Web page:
Time Saved and Cost Reduction: Imagine how many hours employees spend manually pulling data together. With each automation, that number goes down, allowing everyone to focus on the work that matters most. This can also lead to cost savings because it reduces labor costs and empowers your organization to get even more done with the same amount of resources.

Enhanced Compliance and Security: Automation can help enforce data governance policies and compliance requirements by standardizing processes. It also reduces the risk of data breaches by minimizing how often people need to access sensitive data.

As you meet with stakeholders and continuously iterate, think about areas where you can decrease your time-to-value and improve data quality with automation.

6. Training and Knowledge Readiness

Your project will only provide business value if your users know how to use Apptio effectively. You must hold training sessions to show your stakeholders how to take advantage of your offering. It is also important to note that this should be a continual process. Employees rotate on and off teams, new features are added with each iteration, and sometimes your stakeholders will need a refresher.

Be sure to also prepare documentation your users can easily find on their own like Quick Reference Guides (QRGs), demo videos, or previously recorded training sessions. You will need to make sure these resources stay up to date as you continue to iterate on your Apptio offering, and that you remind stakeholders where to find those materials.

You will also need to think about the long-term outcomes and lifecycle of this project – who will own it and continue to iterate with improvements, continuously gather stakeholder feedback, and train end users? If the project does not have a long-term owner in place, it may offer an initial win, but over time it can lose value. So be mindful to plan for the future and train the appropriate owners if necessary.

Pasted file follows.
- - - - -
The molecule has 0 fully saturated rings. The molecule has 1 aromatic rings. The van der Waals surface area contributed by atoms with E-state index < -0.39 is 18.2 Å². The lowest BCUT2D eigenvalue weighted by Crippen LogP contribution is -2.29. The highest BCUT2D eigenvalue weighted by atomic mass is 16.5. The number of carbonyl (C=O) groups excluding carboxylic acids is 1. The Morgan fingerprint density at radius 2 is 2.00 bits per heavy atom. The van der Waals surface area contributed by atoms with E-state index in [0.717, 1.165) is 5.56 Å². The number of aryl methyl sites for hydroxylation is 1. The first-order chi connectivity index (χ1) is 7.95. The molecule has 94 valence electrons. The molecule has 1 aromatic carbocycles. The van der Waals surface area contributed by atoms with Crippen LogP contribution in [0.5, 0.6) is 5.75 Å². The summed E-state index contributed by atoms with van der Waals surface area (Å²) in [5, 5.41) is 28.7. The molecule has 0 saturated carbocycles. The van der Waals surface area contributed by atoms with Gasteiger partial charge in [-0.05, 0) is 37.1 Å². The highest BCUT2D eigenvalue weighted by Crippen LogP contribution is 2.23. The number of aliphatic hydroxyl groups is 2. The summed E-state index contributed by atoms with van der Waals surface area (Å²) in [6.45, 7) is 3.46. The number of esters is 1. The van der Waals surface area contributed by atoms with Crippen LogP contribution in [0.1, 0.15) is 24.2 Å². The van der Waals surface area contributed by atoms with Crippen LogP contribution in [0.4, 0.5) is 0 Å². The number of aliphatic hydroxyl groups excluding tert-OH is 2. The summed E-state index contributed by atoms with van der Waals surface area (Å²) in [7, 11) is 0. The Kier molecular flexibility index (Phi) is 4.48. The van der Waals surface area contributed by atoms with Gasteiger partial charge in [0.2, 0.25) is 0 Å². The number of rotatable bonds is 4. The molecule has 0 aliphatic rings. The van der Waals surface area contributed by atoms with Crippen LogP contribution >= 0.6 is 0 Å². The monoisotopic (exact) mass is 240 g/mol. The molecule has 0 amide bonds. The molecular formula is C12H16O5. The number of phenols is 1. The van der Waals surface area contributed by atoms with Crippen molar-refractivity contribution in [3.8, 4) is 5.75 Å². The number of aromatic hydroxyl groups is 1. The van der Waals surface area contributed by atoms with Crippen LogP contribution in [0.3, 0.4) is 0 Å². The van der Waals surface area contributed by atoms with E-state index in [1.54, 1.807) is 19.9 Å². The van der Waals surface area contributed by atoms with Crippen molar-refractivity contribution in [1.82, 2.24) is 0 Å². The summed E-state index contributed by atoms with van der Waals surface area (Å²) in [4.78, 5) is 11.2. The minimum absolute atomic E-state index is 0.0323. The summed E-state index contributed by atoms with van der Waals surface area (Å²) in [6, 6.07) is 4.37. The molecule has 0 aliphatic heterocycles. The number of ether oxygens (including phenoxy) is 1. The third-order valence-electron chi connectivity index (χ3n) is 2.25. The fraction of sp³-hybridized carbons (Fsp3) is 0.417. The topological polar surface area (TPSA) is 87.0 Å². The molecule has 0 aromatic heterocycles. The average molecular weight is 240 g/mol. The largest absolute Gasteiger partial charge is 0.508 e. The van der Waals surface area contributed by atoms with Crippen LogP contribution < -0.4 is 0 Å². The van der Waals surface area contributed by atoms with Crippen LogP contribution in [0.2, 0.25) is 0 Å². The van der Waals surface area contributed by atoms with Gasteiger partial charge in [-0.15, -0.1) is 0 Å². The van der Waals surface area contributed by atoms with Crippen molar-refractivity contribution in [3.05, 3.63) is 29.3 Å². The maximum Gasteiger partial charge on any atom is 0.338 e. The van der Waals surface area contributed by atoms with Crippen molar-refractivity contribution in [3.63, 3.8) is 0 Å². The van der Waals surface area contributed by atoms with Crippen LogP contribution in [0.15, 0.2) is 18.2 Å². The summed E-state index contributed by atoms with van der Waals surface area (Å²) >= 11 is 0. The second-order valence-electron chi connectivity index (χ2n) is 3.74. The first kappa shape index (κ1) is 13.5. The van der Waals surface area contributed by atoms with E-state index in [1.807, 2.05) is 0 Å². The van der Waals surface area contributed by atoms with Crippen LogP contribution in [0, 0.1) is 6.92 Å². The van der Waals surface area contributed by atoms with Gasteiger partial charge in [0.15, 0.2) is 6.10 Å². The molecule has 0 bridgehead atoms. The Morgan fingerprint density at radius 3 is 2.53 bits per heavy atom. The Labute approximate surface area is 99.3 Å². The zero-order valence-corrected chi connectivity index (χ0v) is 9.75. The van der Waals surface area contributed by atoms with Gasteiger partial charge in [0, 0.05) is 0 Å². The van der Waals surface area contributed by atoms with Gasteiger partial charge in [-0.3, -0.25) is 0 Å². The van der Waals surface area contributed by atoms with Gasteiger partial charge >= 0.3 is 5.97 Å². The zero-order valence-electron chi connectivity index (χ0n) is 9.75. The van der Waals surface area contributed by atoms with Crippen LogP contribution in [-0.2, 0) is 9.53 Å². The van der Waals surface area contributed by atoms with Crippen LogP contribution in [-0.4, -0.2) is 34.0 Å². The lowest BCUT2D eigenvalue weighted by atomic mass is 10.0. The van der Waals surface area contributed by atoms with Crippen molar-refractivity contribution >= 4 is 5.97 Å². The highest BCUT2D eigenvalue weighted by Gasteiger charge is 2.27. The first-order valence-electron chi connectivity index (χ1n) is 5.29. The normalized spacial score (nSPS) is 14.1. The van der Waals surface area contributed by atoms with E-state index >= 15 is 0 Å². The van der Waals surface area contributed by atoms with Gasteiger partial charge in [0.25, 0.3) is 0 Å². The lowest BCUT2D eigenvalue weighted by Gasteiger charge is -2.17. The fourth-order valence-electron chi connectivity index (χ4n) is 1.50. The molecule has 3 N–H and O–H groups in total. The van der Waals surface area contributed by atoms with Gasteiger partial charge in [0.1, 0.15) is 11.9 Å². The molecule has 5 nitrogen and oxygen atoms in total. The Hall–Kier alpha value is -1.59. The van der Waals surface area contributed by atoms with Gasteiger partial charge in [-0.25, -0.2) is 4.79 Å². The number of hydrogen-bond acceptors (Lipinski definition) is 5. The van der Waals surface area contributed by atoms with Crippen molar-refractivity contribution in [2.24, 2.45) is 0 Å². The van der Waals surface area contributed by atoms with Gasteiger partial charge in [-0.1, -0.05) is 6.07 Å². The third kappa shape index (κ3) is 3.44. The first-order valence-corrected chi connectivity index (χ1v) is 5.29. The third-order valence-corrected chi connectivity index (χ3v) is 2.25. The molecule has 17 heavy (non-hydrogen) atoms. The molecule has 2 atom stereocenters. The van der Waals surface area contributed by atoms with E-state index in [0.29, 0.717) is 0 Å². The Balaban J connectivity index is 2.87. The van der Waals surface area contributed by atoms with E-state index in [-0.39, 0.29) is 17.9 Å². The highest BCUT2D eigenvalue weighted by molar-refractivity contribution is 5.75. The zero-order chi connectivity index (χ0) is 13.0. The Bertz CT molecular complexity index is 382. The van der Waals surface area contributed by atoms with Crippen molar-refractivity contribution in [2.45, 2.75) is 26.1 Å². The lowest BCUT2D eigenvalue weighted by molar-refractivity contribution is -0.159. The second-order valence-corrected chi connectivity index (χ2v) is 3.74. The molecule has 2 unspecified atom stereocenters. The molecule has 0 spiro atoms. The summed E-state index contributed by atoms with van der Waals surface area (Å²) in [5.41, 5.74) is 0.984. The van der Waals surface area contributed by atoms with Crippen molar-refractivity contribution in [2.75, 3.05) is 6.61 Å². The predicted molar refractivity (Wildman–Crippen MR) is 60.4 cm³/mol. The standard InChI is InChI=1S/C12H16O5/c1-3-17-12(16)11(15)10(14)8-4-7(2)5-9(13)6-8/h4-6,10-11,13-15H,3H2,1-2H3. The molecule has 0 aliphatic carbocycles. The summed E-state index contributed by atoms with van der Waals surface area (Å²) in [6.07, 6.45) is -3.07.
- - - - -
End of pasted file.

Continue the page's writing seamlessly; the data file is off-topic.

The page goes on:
Creating Your Apptio TBM Project Plan

We hope this guide will act as a handy reference for preparing your own Apptio project plan. And, if you need help creating an Apptio TBM project plan, Rego can guide you. We have guided more than 700 organizations through their TBM, Agile, FinOps, and SPM journeys, including 60% of Fortune 100 companies.

Whether it’s implementing a new Apptio module, supporting your current configuration, improving user adoption, or revitalizing your Apptio instance, Rego can help. Our Apptio consultants all have 5-10 years of real-world experience before joining our team.

If you would like to have a no-pressure conversation about setting up an Apptio TBM project plan or getting even more value out of your Apptio investment, contact Rego today.

About the Author: Rego Consulting

As the leading Strategic Portfolio Management (SPM), Project Portfolio Management (PPM), Technology Business Management (TBM), Agile and expert services provider, Rego Consulting has helped hundreds of organizations achieve a higher return on their software investment, including 60% of Fortune 100 and 70% of Fortune 20 companies.